Davie Adamson arrived in Coalhurst in 1921. He and four other miners brought a Long Wall Coal Cutting Machine from Glasgow, Scotland, to work in the mine at Coalhurst. Three others who came with him were John Deans, Davie Lees and Andrew Carnagie. They worked this long wall system for about two years, but they had to abandon it because they could not hold the roof. However, my father decided to stay working at the mine with one of the other miners Andy Carnagie.
In the early fall of 1923 my mother, my sister, Martha, and myself, along with Mrs. Carnagie's daughter Lizzie, and son Tom, arrived in Coalhurst. We started school after the summer holidays. The school at that time was down by the mine dump, halfway between Wigan and Coalhurst. I quit school in 1927, and got a job in the mine. My father and I stayed with this occupation until the tragic explosion in December of 1935.
In my father's days in Scotland he became very adept in the game of soccer, and he played this game here with Coalhurst. He also played for the town of Commerce in 1923, when that year they won the League Championship. I played for Coalhurst along with my father, and in 1934 we held some kind of record of a grandfather, father and son, playing at that time.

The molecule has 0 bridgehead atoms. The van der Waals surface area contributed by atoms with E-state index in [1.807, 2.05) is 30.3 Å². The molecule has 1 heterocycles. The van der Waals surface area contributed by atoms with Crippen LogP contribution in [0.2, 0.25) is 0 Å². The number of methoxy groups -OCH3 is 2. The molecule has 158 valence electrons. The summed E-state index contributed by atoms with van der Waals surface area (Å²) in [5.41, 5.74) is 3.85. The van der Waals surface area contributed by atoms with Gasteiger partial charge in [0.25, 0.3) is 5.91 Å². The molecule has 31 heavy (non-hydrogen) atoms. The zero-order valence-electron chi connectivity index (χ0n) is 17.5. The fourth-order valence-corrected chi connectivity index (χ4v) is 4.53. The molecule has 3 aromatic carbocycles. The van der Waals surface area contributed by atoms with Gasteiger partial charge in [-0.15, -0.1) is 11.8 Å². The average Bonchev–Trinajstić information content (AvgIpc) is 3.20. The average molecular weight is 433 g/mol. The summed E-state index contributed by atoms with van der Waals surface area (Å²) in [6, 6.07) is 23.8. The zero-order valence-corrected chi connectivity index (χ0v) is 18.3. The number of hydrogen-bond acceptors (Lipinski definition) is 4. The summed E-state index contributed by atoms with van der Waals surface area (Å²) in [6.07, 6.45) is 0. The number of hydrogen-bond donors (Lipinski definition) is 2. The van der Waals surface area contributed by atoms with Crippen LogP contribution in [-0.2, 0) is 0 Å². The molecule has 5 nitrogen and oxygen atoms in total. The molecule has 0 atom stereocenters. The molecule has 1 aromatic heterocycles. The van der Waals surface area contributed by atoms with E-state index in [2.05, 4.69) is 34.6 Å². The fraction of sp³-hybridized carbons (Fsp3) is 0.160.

After the mine shut down, we moved to Lethbridge on July 12, 1936. After a period of unemployment, my father found a job as a caretaker at the airport for Trans Canada Airlines. When the Second World War started, he joined the Veteran Guards, and remained there until the end of the war. He then worked as a janitor at the Lethbridge Hotel. In 1953 he lost most of his eyesight, and he finally had to retire. In 1958, after three operations for cancer, my mother passed away on April 10, which also was my birthday. My father then entered the Green Acres Lodge, and after staying there for ten years he had an operation for gallbladder which I believe was too much for him.
He passed away in March of 1972, in his 88th year.
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